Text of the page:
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Black genocide

Abortion Present | African-Americans are fighting the high toll of abortion in their own community by developing compassionate alternatives

Issue: "Millions cut down," Jan. 17, 2009

Alabama State University (ASU), a historically black college, is planted near the west side of the capital city of Montgomery, a birthplace of the civil-rights movement. The campus sits at the edge of a major housing project. Or as Tijuanna Adetunji puts it: "It's in the 'hood."

That made it the perfect place for Adetunji, 38, who grew up in the Montgomery projects herself, to share her message on African-Americans and the true nature of abortion.

Earlier this year, an ASU professor invited Adetunji to address her students on the topic. "The professor knew some of her students had faced, or were facing, crisis pregnancies," said Adetunji, a pastor's wife who has lately assumed the mantle of pro-life activist. "She wanted a way to get them some help in making better decisions, better choices."

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As a public employee, the professor "couldn't tell the students everything," Adetunji said. "But I could."

Adetunji told the students, all of whom were African-American, that she still grieves over her own choice to have two abortions, one at age 17 and the other at age 25.

She told them that abortion is killing off their culture: 13 million black babies have died in the womb since 1973-more than 2.5 times the total number of deaths among African-Americans during the same period from AIDS, cancer, accidents, heart disease, and violent crime combined.

She told them that one-third of all abortions are performed on black women, according to the Centers for Disease Control, even though blacks make up only 13 percent of the U.S. population.

Finally, Adetunji used models and an interactive DVD to show the class that it is not "tissue" that dies during an abortion, but a living child with eyes, a beating heart, and tiny hands and feet.

"One young man on the front row was in tears," Adetunji recalls. Another got up and walked out. Later, he returned and confided to the professor in anguish: "I didn't know! I made her have three! . . . I didn't know!"

Adetunji is among a growing number of people working both to educate African-Americans about the truth of pregnancy and the ravages of abortion, and to increase compassionate outreach to black women facing crisis pregnancies. And with an African-American becoming president, some urban pro-life activists say the time to draw national attention to the steep toll of abortion on blacks is now.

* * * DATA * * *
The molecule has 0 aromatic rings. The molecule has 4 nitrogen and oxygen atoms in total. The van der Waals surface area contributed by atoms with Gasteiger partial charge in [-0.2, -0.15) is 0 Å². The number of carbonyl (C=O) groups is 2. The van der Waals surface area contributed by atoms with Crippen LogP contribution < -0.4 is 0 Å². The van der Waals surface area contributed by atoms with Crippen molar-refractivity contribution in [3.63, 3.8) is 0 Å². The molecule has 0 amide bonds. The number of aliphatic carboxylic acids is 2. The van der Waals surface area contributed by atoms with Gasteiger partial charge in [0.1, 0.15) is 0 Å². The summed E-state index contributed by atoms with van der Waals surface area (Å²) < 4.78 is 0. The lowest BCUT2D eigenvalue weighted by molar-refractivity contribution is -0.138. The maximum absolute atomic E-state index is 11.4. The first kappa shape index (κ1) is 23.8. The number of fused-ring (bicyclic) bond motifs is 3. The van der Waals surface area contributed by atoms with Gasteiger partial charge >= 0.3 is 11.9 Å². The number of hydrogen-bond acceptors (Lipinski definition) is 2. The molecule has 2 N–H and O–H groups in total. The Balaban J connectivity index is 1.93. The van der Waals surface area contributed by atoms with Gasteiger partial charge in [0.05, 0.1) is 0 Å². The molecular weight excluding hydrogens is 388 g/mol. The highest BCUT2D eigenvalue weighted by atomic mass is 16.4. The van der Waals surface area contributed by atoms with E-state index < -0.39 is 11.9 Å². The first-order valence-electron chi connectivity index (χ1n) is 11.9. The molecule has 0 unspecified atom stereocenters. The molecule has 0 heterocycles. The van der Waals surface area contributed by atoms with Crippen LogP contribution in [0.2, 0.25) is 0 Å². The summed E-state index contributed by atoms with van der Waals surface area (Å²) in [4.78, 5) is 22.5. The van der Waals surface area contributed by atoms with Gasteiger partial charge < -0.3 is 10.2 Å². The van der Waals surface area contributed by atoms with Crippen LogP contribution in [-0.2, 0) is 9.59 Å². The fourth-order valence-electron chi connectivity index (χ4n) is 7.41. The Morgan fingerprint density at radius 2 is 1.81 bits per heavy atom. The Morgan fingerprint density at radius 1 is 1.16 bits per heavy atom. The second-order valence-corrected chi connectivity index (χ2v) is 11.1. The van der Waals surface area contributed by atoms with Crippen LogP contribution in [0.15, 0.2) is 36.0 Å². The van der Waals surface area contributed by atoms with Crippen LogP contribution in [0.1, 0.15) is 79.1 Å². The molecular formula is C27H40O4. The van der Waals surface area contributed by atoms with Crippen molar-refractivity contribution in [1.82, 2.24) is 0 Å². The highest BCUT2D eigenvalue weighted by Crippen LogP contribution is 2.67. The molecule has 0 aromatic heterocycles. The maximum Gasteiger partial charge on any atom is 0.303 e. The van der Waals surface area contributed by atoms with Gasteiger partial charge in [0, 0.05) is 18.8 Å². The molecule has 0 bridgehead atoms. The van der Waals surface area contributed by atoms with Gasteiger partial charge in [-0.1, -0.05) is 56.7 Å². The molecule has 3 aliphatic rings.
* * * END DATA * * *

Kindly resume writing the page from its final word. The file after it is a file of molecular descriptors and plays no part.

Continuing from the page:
Clenard Childress Jr., senior pastor of New Calvary Baptist Church in Montclair, N.J., and founder of BlackGenocide.org, criticizes Obama's pro-abortion voting record and rhetoric but says, "The good thing about an Obama presidency is that we now have a face to put on the genocide of African-American babies in this country."

Indeed, the face of the minority survivor in the Oval Office racially represents many abortion victims. Ninety-four percent of all abortion doctors are located in metropolitan areas, with seven in 10 of these in predominantly minority-populated communities, according to Care Net, a Virginia-based coalition of more than 1,100 pregnancy resource centers. The result: African-American and Hispanic women, who together make up about one-quarter of the female population, account for 57 percent of the 1.2 million abortions performed in the United States each year. In some urban areas, abortions among minority women now equal the number of live births.

That trend spurred Care Net to launch its Urban Initiative in 2003. Since then, the group has opened 14 PRCs in metropolitan areas, including Philadelphia's New HOPE Pregnancy Center. In 2005, Herb Lusk, an African-American pastor in Philadelphia known for his poverty-fighting efforts and biblical conservatism (see WORLD, July 29, 2000), asked members at Greater Exodus Baptist Church if they knew where the nearest pregnancy resource center was.

The prevailing answer then was: What's a pregnancy resource center? Now, members of the Greater Exodus congregation know the answer: The nearest PRC is an outgrowth of their own church. In 2008, Lusk teamed with Care Net to open the New HOPE Pregnancy Center in Philly, across the street from the Salvation Army and within a five-mile radius of five abortion clinics.

"If you don't do anything about abortion, then you're not part of the solution, which means you're part of the problem," said Lusk. "The good news is I'm no longer part of the problem."

In Montgomery, Ala., Tijuanna Adetunji is combating the problem by speaking in churches, passing out literature, and looking for a building in which to start a PRC. She wants to establish it "on the west side of Montgomery, where the black folks are." Adetunji says this with an ironic chuckle, as though the need were as obvious as the need for shelter in a storm.

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